“When you’re around really good athletes, their intent, their focus is great when they’re not in the spotlight,” Padres manager Andy Green said. “I felt this time was as good as I’ve seen it at any point in time.”
The results followed. Paddack went seven innings against the Giants, struck out eight and didn’t issue a walk. He yielded just five hits.
One should have remained an error; a scoring change was made after second baseman Ty France lost a popup in the twilight and shortstop Luis Urías made a last-ditch attempt, unsuccessfully, to catch it. Another came against a changeup that drifted over the middle of the plate; Brandon Belt golfed it into McCovey Cove for San Francisco’s lone run against Paddack.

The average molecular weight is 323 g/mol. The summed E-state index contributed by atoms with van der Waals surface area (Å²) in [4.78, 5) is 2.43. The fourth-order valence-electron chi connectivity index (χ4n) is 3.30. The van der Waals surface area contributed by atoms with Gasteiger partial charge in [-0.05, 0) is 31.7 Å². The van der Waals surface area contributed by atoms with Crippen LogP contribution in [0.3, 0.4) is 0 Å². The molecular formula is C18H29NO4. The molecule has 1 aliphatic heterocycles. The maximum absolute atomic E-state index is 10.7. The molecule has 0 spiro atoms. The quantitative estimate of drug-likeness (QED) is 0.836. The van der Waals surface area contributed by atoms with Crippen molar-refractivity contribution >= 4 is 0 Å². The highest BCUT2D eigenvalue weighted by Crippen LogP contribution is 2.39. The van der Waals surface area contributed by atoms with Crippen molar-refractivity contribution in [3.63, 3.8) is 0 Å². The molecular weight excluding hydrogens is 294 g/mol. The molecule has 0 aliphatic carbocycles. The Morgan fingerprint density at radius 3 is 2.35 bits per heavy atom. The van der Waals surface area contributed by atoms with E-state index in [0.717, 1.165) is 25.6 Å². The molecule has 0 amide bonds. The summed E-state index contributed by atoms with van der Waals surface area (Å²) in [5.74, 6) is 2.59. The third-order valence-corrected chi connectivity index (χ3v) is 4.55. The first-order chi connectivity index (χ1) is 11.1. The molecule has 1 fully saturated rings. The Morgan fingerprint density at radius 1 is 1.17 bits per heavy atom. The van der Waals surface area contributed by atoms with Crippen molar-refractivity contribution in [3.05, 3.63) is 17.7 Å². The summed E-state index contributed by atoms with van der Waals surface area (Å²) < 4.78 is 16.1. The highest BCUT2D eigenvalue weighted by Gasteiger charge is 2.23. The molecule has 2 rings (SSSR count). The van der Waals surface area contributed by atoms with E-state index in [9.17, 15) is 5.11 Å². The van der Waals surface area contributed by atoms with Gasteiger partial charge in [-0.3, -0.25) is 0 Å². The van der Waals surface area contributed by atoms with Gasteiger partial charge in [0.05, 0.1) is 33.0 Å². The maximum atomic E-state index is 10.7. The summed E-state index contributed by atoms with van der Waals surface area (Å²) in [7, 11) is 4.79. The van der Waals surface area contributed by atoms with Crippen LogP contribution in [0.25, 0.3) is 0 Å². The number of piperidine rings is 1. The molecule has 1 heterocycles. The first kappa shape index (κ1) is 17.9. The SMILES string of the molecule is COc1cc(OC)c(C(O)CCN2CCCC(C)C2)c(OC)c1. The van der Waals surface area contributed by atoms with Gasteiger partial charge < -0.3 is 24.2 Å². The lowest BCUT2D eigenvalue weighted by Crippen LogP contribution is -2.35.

The right-hander was not all the way back to his April self. He located far more pitches than he missed. But there have been starts during which he was more precise, more ruthlessly efficient. On this night, catcher Austin Hedges had to move his glove more often than he did near the beginning of the season.
That was not unexpected. Paddack has thrown 124 1/3 innings, up from the 90 he compiled in the minor leagues last season. He continues to forge into uncharted territory. There will continue to be mistakes.
He has relied on his two best pitches, and his third remains a project. At times, he has been overly deliberate about peppering the strike zone. Of course, he also has experienced considerable success, especially for a rookie. And he continues to learn.